[EM] Conceiving a Democratic Electoral Process

Michael Ossipoff email9648742 at gmail.com
Sun Jul 1 12:15:49 PDT 2012


On Sun, Jul 1, 2012 at 9:38 AM, Fred Gohlke <fredgohlke at verizon.net> wrote:
You said:

> Mike Ossipoff:
> re: "...including ones whose proposals and procedures are
>      democratic."  (posted in response to: "My comment was not
>      referring to democracies, it was referring to parties")
> Parties are not democratic, either in relation to the entire electorate


It's ridiculous to suggest that a political party should represent the
entire electorate. A political party is a collection of people who share
some particular set or system of policy proposals. A party represents the
views of its members. If the party is genuinely democratic among its
membership (some are), and if its members care about the well being of the
entire population, then that concern will be reflected in the party's
platform. ...just as it is in the platform of an independent candidate who
cares about the well being of the entire population.

You continued:

or in relation to their own membership.


A sloppy, overbroad generalization. Some parties choose their convention
delegates by a democratic vote, and write their platforms via a democratic
procedure at their convention, among their elected delegates. They likewise
choose their candidates by democratic voting among their delegates.

You continued:

In terms of the entire electorate, they are but a subset of the people,
organized to impose their will on the majority.


You don't listen very well, do you, Fred.

Recommendation: More listening, less repetition of already-answered

Every independent candidate, and every party, has a set of policy
proposals, usually referred to as a "platform". Those proposals specify or
imply certain laws, or certain kinds of laws, or laws that will achieve
some specified effect. A law is an imposition of the public's collective
will upon all individuals. In a dictatorship,an oligarchy, a plutocracy,
etc., those laws might not represent the public will in a meaningful sense.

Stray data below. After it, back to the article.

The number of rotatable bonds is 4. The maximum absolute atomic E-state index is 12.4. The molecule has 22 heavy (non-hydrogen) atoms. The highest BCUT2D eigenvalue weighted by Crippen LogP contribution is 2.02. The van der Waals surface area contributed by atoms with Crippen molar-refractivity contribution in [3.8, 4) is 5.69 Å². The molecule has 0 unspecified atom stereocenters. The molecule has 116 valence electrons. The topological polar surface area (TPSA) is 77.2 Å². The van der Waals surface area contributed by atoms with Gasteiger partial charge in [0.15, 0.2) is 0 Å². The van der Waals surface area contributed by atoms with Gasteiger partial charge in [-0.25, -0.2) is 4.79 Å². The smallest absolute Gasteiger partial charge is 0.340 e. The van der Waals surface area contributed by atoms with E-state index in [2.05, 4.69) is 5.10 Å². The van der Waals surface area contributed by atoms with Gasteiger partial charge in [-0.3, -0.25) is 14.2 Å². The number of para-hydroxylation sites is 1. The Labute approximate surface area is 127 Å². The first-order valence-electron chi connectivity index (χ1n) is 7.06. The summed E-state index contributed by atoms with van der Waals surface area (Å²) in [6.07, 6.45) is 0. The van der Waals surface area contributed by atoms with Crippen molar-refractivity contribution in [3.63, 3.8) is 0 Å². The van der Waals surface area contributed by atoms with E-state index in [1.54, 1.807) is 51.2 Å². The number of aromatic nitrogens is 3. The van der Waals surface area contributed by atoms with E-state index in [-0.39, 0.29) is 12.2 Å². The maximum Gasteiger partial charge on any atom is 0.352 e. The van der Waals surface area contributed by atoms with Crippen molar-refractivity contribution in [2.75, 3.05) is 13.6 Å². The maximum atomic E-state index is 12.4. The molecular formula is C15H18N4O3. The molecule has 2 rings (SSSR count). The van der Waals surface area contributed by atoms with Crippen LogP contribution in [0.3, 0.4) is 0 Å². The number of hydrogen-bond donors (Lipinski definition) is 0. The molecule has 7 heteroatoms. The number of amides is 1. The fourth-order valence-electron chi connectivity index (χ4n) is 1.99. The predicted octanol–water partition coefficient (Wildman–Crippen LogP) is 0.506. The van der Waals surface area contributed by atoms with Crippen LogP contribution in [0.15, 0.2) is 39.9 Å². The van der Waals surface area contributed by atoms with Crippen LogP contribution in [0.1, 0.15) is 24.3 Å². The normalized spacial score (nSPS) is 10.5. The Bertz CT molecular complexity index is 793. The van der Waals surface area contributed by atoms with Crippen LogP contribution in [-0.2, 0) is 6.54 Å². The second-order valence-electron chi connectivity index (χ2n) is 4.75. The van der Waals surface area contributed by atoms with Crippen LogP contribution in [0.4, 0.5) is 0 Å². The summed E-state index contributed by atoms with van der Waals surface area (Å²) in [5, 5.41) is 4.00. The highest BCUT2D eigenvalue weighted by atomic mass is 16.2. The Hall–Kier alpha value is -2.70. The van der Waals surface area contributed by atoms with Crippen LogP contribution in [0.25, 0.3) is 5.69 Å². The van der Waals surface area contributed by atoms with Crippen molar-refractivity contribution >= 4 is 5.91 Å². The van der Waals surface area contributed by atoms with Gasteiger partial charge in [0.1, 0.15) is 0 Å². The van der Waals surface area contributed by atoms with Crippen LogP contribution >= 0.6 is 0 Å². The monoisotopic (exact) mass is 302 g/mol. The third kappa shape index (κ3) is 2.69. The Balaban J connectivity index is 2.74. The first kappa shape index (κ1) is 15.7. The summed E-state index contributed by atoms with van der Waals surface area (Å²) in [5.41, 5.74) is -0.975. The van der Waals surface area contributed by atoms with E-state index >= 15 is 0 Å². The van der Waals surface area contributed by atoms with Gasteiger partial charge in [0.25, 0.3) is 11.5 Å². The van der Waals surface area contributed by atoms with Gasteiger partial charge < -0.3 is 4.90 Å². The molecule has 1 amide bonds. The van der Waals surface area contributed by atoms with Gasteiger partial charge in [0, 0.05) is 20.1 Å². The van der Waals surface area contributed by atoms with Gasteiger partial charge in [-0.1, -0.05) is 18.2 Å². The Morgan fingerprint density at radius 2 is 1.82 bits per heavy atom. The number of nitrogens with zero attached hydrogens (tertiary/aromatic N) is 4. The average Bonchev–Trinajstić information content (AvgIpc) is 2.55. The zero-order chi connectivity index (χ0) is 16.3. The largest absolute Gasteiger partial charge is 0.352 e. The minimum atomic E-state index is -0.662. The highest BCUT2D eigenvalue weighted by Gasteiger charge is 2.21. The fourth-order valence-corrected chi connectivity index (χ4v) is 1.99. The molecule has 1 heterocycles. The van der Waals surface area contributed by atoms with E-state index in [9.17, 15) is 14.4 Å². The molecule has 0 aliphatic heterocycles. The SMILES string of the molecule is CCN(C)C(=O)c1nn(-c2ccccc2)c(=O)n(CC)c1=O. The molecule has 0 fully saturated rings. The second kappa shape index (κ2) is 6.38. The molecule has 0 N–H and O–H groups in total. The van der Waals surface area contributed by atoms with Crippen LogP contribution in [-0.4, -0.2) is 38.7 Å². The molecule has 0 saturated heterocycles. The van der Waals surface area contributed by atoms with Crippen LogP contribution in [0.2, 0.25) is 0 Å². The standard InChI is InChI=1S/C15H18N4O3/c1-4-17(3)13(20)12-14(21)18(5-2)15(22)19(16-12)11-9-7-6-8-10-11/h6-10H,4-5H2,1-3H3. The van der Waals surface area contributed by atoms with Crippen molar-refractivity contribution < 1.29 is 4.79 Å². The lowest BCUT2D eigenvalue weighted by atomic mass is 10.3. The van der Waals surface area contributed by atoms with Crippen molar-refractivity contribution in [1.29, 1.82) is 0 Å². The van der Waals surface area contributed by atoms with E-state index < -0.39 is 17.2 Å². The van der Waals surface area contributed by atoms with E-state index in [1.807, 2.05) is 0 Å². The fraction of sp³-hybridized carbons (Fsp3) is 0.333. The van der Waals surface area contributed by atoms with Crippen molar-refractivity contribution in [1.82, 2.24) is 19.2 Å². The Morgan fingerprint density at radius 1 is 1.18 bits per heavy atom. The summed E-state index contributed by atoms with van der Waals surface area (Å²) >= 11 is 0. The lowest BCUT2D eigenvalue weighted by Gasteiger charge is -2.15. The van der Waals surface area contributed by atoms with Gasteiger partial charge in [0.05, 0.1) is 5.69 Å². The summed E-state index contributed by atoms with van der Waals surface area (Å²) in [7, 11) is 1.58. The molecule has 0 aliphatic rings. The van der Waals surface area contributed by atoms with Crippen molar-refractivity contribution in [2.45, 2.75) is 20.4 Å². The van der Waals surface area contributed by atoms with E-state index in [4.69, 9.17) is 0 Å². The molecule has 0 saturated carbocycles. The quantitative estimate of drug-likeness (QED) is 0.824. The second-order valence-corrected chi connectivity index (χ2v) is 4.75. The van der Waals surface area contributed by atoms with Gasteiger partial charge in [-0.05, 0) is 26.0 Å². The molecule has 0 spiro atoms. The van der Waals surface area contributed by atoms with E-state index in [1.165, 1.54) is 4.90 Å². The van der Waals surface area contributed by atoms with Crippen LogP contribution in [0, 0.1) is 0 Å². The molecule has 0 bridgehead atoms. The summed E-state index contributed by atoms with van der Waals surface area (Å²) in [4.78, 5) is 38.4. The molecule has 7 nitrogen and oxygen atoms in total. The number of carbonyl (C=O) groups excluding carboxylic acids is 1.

But in a democracy they do. It's a matter of how we make the laws, or how
we choose the people who make the laws, that determines whether or not we
have a democracy.

You called it a "slur", when I said that what you really oppose is
government itself. No, it isn't a slur; it's just a fact. You keep ranting
about imposition of some people's will upon others. That's what government
does. It's called "laws". If you don't like that, you're an anarchist. I
don't criticize you for being an anarchist. But at least have enough
honesty to say so.

You quote some author, probably the one from whom you got your ideas.
Sorry, but the fact that someone said it in a book doesn't make it so.
Quoting the author whom you're repeating doesn't help toward justifying
what you're saying.

You said:

In terms of their membership, they are oligarchic.  They exhibit The Iron
Rule of Oligarchy as described by Robert Michels.  You can find his
fascinating study of the issue, Political Parties


Any set of people fully have a right to meet, and find out if they have the
same policy goals. And, if they do, then they have a right to work together
to publicize their proposals, and to iron out the differences among their
individual policy details, by compromising, &/or by discussing which policy
details are best.They do that so that they can work together, combining
their resources and voices. So that they can show the rest of the public
that there is a large set of people who agree on certain policies, as
specified in their platform. That isn't bad, Fred.

re: "It isn't the job of the electoral method to choose who will

>      run, or to seek out candidates.  We ourselves, the public,